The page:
College President Janet Morgan Riggs said its history is becoming a bigger presence on campus. Students can now minor in Civil War-era studies, the college runs a Civil War institute that attracts scholars each summer and, for the past 11 years, freshmen have been brought to the national cemetery to hear President Abraham Lincoln's "Gettysburg Address" and other speakers.
"For a period of time, we did not embrace this historical context," Riggs said. "I don't know if there was a fear we'd be seen as a Civil War college, but over the last couple decades we have certainly embraced it."
These days, Gettysburg can feel a bit like an open-air museum, with people walking its streets in period garb. One reason for the lost-in-time feel is the park itself, which surrounds the town and chokes off much of what would certainly be miles of suburban development. A strip of development runs eastward on Route 30, but anyone hoping to build on land that can be seen from the park can run into preservation regulations.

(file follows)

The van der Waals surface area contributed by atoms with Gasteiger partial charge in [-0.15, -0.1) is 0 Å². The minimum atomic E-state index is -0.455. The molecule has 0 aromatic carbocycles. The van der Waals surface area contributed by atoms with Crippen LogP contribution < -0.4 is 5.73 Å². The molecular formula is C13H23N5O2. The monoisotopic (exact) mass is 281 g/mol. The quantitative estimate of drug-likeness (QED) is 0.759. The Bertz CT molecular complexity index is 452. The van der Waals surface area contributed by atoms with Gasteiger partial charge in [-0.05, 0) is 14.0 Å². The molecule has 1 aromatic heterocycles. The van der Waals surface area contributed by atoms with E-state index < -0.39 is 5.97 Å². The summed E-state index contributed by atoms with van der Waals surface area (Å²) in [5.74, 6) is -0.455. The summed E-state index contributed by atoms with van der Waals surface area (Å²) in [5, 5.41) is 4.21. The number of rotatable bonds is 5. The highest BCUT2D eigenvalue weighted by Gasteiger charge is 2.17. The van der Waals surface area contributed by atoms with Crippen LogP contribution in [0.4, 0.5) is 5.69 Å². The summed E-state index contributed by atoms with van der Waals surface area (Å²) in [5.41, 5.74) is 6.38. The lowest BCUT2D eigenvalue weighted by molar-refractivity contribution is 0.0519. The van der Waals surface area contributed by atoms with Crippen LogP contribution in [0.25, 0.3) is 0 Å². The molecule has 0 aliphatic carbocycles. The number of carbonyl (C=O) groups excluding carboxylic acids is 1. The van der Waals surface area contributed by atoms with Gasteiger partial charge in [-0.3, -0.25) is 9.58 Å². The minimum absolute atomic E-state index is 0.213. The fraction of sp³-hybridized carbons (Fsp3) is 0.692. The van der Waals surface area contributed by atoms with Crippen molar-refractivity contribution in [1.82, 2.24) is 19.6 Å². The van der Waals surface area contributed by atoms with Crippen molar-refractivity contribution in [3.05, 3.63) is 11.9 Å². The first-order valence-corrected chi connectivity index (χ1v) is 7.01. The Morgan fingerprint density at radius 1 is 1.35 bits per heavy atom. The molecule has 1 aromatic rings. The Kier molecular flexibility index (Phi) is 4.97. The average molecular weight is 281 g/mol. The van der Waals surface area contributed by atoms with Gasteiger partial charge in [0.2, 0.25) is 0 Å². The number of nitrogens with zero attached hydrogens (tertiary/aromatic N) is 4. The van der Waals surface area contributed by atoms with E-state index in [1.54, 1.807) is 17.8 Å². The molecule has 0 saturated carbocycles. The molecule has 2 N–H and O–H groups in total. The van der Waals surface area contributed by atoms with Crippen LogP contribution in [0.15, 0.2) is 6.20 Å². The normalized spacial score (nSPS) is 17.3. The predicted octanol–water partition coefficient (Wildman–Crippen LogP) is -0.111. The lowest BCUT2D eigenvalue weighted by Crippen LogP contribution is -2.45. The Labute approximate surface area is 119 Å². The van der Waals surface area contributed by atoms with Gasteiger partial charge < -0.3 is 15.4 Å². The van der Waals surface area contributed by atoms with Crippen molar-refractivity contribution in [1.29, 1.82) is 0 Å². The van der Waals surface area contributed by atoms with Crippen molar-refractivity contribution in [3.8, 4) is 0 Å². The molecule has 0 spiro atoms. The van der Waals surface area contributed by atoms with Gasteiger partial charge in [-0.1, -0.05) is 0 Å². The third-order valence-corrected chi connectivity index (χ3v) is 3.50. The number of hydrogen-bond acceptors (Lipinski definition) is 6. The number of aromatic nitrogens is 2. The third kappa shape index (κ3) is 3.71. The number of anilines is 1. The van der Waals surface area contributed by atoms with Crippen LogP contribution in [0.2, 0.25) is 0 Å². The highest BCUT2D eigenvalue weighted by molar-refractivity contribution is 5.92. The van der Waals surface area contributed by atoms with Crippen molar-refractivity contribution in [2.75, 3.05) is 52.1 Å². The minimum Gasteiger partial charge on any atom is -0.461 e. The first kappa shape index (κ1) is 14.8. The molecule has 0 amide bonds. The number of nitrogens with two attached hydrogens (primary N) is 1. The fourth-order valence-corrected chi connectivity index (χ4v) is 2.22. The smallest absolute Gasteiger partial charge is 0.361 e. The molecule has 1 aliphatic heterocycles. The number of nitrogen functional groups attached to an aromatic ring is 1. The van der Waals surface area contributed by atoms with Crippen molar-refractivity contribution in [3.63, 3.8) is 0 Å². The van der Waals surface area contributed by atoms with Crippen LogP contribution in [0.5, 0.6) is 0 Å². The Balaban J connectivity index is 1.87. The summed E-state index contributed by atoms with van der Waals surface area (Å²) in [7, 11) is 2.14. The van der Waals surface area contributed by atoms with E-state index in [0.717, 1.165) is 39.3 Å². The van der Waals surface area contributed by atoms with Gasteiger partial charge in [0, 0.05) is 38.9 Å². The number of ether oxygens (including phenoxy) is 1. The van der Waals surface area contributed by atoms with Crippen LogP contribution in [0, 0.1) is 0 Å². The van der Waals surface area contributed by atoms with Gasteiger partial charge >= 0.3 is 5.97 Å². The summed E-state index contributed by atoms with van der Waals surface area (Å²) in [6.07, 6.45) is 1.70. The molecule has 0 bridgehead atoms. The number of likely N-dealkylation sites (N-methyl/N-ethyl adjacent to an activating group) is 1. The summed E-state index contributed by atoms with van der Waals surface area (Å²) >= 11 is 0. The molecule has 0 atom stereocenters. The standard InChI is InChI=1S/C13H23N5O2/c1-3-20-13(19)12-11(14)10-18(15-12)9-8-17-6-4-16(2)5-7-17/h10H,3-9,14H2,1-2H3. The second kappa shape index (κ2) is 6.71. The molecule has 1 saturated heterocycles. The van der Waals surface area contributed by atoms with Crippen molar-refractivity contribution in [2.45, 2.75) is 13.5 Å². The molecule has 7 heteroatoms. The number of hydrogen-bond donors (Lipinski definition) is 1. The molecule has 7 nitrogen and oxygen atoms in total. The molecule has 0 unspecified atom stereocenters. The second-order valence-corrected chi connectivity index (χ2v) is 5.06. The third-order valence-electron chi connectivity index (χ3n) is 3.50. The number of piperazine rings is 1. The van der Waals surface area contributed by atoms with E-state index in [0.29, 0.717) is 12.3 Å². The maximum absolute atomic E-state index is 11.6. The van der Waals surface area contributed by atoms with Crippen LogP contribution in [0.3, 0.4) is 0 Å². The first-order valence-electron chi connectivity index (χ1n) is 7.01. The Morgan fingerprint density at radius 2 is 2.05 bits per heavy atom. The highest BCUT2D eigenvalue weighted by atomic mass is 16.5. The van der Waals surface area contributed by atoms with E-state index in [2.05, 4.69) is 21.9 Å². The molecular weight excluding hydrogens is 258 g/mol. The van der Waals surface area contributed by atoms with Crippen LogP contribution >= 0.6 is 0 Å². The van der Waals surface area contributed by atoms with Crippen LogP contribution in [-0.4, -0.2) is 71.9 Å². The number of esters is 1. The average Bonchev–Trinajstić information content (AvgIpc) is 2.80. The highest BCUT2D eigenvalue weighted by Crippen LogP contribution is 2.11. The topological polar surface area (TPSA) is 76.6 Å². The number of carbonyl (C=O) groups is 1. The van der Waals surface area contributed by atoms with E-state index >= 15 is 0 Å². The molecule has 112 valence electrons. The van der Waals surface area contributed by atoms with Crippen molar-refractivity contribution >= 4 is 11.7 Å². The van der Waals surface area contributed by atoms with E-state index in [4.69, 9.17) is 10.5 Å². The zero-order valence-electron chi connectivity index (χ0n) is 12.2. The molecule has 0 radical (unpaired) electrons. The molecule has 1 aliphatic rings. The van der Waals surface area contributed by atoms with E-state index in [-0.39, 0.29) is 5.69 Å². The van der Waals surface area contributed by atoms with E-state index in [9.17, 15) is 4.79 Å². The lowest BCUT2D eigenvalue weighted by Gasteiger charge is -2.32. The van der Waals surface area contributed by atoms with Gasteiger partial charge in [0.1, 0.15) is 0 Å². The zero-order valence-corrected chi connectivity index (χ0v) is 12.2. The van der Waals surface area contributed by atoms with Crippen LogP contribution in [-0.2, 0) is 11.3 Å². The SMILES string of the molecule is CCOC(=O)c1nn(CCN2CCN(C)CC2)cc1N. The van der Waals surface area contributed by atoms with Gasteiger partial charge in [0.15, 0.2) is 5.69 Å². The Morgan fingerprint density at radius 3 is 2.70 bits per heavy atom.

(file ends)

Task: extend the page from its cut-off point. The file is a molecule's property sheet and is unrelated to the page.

The park offers locals the use of some 30 miles of bucolic roadways and vast open spaces as well as a constant string of cultural events, both on and off park property. About 400 such events are scheduled for June 28 through July 7.
The stream of visitors can put a crush on police, sanitation, road maintenance and emergency services.
The Gettysburg Convention and Visitors Bureau estimates visitors spent $605 million in 2011, generating $115 million in tax revenues and supporting 7,500 jobs.
"Most of the tourist-related jobs are lower-paying," Phiel said. "They aren't necessarily career-type situations."
Tourism is the region's top industry, rivaled in size only by the fruit orchards that were established after World War I. Many of its residents commute to nearby towns for work, and retirees have moved in, drawn by its rural nature or a love of the Civil War.
As retirees move into the area from Baltimore and Washington, Waybright worries about the younger generation. Many county schools have experienced declining enrollment over the past five years, and half of his 17 grandchildren "headed to the big city" to find careers.
"We're now over 100,000 (population)," Waybright said. "But it's awful, what's happening to our schools."